Diabetes in Hispanic AmericansExternal Web Site Icon from the National Diabetes Information Clearinghouse

Health Problems in Hispanic American/Latina Women: DiabetesExternal Web Site Icon from the National Women’s Health Information Center

Latinos and DiabetesExternal Web Site Icon Web site section of the American Diabetes Association

Here are some Spanish-language diabetes materials:

The Spanish-language Web site section CDC En Español – Diabetes

Spanish and Hispanic-Related CDC Diabetes Publications

National Diabetes Education Program publications in SpanishExternal Web Site Icon

Prevengamos la diabetes tipo 2. Paso a PasoExternal Web Site Icon materials from the National Diabetes Education Program

National Diabetes Information Clearinghouse publications in SpanishExternal Web Site Icon

Cobertura Medicare de Suministros y Servicios para Diabéticos Adobe PDF file [PDF–404 KB]External Web Site Icon (Medicare Coverage of Diabetes Supplies and Services) from the Centers for Medicare and Medicaid Services

What are some diabetes resources focusing on American Indians and Alaska Natives?

Here are several publications about American Indians, Alaska Natives, and diabetes:

The CDC’s Native Diabetes Wellness Program which supports American Indian and Alaskan Native communities in developing effective strategies for diabetes care and prevention

The CDC fact sheet, Trends in Diabetes Prevalence Among American Indian and Alaskan Native Children, Adolescents and Young Adults – 1990-1998

We Have the Power to Prevent Diabetes Tip Sheet from the National Diabetes Education Program

Diabetes in American Indians and Alaska NativesExternal Web Site Icon from the National Diabetes Information Clearinghouse

I Can Lower My Risk for Type 2 DiabetesExternal Web Site Icon from the National Diabetes Information Clearinghouse

The U.S. Indian Health Service’s Division of Diabetes Treatment and PreventionExternal Web Site Icon

Health Problems in American Indian/Alaska Native Women: DiabetesExternal Web Site Icon from the National Women’s Health Information Center

The Pima Indians: Pathfinders for HealthExternal Web Site Icon from the National Institute of Diabetes and Digestive and Kidney Diseases

What are some diabetes resources focusing on Asian and Pacific Islander Americans?

Here are some resources specifically addressing diabetes among Asian and Pacific Islander Americans:

Diabetes in Asian and Pacific Islander AmericansExternal Web Site Icon from the National Diabetes Information Clearinghouse

Health Problems in Asian American/Pacific Islander and Native Hawaiian Women: DiabetesExternal Web Site Icon from the National Women’s Health Information Center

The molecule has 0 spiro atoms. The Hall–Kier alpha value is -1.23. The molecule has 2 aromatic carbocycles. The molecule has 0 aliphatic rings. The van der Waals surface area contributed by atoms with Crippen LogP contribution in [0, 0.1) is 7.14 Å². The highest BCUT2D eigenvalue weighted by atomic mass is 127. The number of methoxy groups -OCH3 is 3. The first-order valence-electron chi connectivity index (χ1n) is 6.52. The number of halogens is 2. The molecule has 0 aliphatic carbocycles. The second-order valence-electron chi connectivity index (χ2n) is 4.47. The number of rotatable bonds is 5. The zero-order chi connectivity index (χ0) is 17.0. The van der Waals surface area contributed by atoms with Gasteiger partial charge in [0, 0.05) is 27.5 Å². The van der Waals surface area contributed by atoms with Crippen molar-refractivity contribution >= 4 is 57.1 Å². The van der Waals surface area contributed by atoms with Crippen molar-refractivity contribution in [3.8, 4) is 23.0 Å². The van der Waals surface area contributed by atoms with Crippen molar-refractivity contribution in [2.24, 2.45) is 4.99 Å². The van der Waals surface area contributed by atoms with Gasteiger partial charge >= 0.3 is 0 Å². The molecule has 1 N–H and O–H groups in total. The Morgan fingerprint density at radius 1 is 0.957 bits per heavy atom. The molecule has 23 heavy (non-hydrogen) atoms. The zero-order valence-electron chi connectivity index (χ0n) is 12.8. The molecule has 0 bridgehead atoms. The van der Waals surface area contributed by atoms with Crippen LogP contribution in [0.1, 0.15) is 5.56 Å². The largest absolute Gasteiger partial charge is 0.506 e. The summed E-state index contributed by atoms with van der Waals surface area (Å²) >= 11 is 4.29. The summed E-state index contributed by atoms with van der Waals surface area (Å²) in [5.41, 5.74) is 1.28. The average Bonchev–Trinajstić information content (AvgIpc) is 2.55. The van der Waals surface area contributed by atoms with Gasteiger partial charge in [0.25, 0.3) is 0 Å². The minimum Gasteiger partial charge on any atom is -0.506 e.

Diabetes materials in a variety of Asian languagesExternal Web Site Icon from the National Diabetes Education Program

Take Care of Your Heart. Manage Your Diabetes Adobe PDF file [PDF–238KB]External Web Site Icon materials from the National Diabetes Education Program

How are children especially affected by diabetes?

Type 1 diabetes, which used to be called juvenile diabetes, is usually first diagnosed in children, teens, or young adults. In type 1 diabetes, the body’s immune system attacks and destroys beta cells in the pancreas, so that they no longer make insulin. People with type 1 diabetes must take insulin every day. Approximately one of every 400 to 500 children and adolescents has type 1 diabetes.

Type 2 diabetes, a disease usually diagnosed in adults aged 40 years or older, is now becoming more common among children and adolescents, particularly in American Indians, African Americans, and Hispanic/Latinos.

Among youth, obesity, physical inactivity, and prenatal exposure to diabetes in the mother have become widespread, and may contribute to the increased development of type 2 diabetes during childhood and adolescence.

See the following for more information:

* Epidemiology of Type 1 and Type 2 Diabetes Mellitus Among North American Children and Adolescents from the CDC

* The CDC and National Institutes of Health study, SEARCH for Diabetes in Youth, which examines the current status of diabetes among children and adolescents in the United States

* Diabetes in Children and Adolescents Fact SheetExternal Web Site Icon from the National Diabetes Education Program

* Diabetes materials focusing on children and adolescents External Web Site Iconfrom the National Diabetes Education Program

* Helping the Student with Diabetes Succeed: A Guide for School PersonnelExternal Web Site Icon from the National Diabetes Education Program

* Helping Your Child Manage Diabetes at School from the CDC

* Type 2 Diabetes in Children and Adolescents Adobe PDF file [PDF–136 KB]External Web Site Icon a professional journal article from the American Diabetes Association

How are older adults especially affected by diabetes?

As we age, our risk for developing diabetes increases. Approximately half of all diabetes cases occur in people aged 60 years or older. Approximately 20.9% (10.3 million) of people in the United States aged 60 years or older have diabetes. Diabetes often leads to chronic conditions that eventually result in death, such as heart disease and kidney disease. Thus, diabetes is often responsible for, but not listed as, the cause of many deaths.

See the following for more information:

Dealing with DiabetesExternal Web Site Icon from the National Institute on Aging

It’s Not Too Late to Prevent Diabetes Adobe PDF file [PDF–1 MB]External Web Site Icon from the National Diabetes Education Program

Cognitive and Physical Disabilities and Aging-Related Complications of DiabetesExternal Web Site Icon, a professional journal article from the American Diabetes Association

How are some veterans affected by diabetes?

Vietnam veterans exposed to the herbicide Agent Orange may be at increased risk for developing type 2 diabetes. In the year 2000, the Veterans Administration announced that it would recognize diabetes as a Vietnam service-related disease.

See the following for more information:

* Agent Orange and DiabetesExternal Web Site Icon, a brief from the U.S. Department of Veterans Affairs

* The fact sheet Diabetes Mellitus (Type II) As A Presumptive Condition for In-Country Vietnam VeteransExternal Web Site Icon for more information from the Veterans Benefits Administration on VA coverage for Vietnam veterans with diabetes